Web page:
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Archaeo News 

8 November 2008
Did ancient Scots stop erecting monuments because of a climate change?

Kilmartin Glen, in Argyll, has one of the most important concentrations of Neolithic and Bronze Age remains in Europe. The glen contains at least 350 ancient monuments, many of them prehistoric, including burial cairns, rock carvings and standing stones.  But archaeologists have identified a period of almost 1,000 years in which no monuments were erected and the population there 'diminished'.  They claim this period is marked by the start of a colder, wetter climate.
     Dr Alison Sheridan, an archaeologist and head of early prehistory at the National Museum of Scotland, who has studied Kilmartin Glen for more than 20 years, said: "The earliest activity dates back to hunter-gatherers around 4,500 BCE, who left behind nothing more than a few pits, charcoal and some flint. It was a sacred landscape from at least as early as 3,700 BCE until as late as 1,100 BCE. It was a place for ceremony, for burying people and observing the movements of the sun and the moon. We are not too certain what happened between 1,100 BCE and around 200 BCE. A hoard of swords has been found and a few artefacts buried as gifts to the gods in the late Bronze Age between 1,000 and 750 BCE. But there are very few structures and no settlements. Certainly, in some parts it seems to have become colder and wetter after about 1,200 BCE, and the people may have moved away."
     Kilmartin Glen was home to self-sufficient and successful communities with links around the country and even overseas. Historic monuments include standing stones, a henge, a linear cemetery comprising five burial cairns and numerous cists, or stone coffins, which contained remains of adults and children as young as four. Neal Ascherson, visiting Professor at the Institute of Archaeology, University College London, said climate change brought an end to "this strange, idyllic period of late Neolithic and Bronze Age in this area". He said: "The weather, which was dryer and finer than it is now, seems to have come to an end around 1,000 BCE, when it began to change and the whole ecology began to alter. At the same time, culture changed. The capacity or wish to build these monuments and indeed to honour them or take account of them, died away. And in the Iron Age nobody took much account of these monuments and certainly nobody tried to build anything of the kind again. Instead, you get a quite different culture in which you get tiny fortified settlements and you feel everything is colder and more hostile. The population diminished heavily, but whoever was left seemed to fear everyone else."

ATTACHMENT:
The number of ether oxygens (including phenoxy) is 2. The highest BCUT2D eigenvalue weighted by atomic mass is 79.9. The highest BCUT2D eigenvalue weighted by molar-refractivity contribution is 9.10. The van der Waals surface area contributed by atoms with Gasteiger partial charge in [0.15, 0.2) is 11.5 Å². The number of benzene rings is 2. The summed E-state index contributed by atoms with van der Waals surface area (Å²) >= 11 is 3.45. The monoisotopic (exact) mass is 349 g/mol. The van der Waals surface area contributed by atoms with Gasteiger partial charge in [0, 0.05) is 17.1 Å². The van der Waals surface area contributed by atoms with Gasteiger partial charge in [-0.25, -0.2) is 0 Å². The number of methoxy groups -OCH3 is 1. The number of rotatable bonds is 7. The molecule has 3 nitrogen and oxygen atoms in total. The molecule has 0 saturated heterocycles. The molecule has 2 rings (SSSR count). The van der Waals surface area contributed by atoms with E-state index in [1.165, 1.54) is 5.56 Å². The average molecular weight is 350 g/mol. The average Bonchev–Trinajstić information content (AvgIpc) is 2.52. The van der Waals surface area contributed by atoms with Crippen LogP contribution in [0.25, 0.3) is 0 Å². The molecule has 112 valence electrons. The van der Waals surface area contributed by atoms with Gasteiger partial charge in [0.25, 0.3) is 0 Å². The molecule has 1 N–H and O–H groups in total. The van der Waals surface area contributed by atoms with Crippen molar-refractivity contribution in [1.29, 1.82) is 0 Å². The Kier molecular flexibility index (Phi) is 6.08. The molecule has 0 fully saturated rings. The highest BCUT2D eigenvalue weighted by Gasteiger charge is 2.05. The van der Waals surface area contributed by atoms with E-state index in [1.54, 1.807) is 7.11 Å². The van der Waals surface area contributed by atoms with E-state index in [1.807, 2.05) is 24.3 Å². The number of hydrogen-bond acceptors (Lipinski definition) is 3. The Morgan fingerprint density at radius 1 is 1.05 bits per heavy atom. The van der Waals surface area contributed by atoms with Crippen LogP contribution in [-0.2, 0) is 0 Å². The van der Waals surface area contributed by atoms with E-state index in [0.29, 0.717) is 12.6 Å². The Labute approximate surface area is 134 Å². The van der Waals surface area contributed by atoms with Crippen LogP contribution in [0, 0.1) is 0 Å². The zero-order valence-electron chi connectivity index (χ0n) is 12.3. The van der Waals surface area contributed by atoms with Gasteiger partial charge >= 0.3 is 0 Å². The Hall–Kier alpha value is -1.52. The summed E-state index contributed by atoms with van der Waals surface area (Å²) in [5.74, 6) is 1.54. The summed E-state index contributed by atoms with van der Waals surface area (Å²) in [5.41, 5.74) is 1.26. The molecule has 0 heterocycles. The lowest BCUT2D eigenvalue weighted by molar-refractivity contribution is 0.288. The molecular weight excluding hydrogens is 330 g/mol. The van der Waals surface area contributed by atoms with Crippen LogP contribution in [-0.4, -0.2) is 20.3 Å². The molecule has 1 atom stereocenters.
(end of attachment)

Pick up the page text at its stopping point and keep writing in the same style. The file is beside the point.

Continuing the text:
Sharon Webb, the curator of the Kilmartin Museum, said: "When the first people moved in to this landscape it would have been a landscape of plenty. It was a really rich place for the hunter-gatherer people to find enough resources to live."

Source: Scotsman (8 November 2008)

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